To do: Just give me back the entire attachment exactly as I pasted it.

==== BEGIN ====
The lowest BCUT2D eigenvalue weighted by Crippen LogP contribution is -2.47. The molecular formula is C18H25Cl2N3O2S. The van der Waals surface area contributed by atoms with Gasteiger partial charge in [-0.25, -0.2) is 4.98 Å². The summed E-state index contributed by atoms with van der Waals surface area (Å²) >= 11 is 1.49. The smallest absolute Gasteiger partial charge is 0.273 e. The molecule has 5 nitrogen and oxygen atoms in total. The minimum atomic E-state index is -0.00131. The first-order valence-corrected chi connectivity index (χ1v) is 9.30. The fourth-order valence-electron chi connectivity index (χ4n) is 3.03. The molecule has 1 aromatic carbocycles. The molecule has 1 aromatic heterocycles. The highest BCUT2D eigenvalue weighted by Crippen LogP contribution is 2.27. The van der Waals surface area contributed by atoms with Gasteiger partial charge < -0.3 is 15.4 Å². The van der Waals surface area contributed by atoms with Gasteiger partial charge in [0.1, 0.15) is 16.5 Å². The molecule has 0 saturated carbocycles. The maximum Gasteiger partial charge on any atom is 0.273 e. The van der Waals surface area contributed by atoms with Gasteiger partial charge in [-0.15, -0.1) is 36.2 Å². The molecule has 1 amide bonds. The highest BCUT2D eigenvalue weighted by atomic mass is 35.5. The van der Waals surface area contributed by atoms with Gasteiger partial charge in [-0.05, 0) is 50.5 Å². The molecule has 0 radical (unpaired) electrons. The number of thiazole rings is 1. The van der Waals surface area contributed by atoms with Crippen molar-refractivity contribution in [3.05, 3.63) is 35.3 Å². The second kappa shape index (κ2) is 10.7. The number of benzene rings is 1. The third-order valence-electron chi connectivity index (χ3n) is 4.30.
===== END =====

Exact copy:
The lowest BCUT2D eigenvalue weighted by Crippen LogP contribution is -2.47. The molecular formula is C18H25Cl2N3O2S. The van der Waals surface area contributed by atoms with Gasteiger partial charge in [-0.25, -0.2) is 4.98 Å². The summed E-state index contributed by atoms with van der Waals surface area (Å²) >= 11 is 1.49. The smallest absolute Gasteiger partial charge is 0.273 e. The molecule has 5 nitrogen and oxygen atoms in total. The minimum atomic E-state index is -0.00131. The first-order valence-corrected chi connectivity index (χ1v) is 9.30. The fourth-order valence-electron chi connectivity index (χ4n) is 3.03. The molecule has 1 aromatic carbocycles. The molecule has 1 aromatic heterocycles. The highest BCUT2D eigenvalue weighted by Crippen LogP contribution is 2.27. The van der Waals surface area contributed by atoms with Gasteiger partial charge < -0.3 is 15.4 Å². The van der Waals surface area contributed by atoms with Gasteiger partial charge in [0.1, 0.15) is 16.5 Å². The molecule has 0 saturated carbocycles. The maximum Gasteiger partial charge on any atom is 0.273 e. The van der Waals surface area contributed by atoms with Gasteiger partial charge in [-0.15, -0.1) is 36.2 Å². The molecule has 1 amide bonds. The highest BCUT2D eigenvalue weighted by atomic mass is 35.5. The van der Waals surface area contributed by atoms with Gasteiger partial charge in [-0.05, 0) is 50.5 Å². The molecule has 0 radical (unpaired) electrons. The number of thiazole rings is 1. The van der Waals surface area contributed by atoms with Crippen molar-refractivity contribution in [3.05, 3.63) is 35.3 Å². The second kappa shape index (κ2) is 10.7. The number of benzene rings is 1. The third-order valence-electron chi connectivity index (χ3n) is 4.30.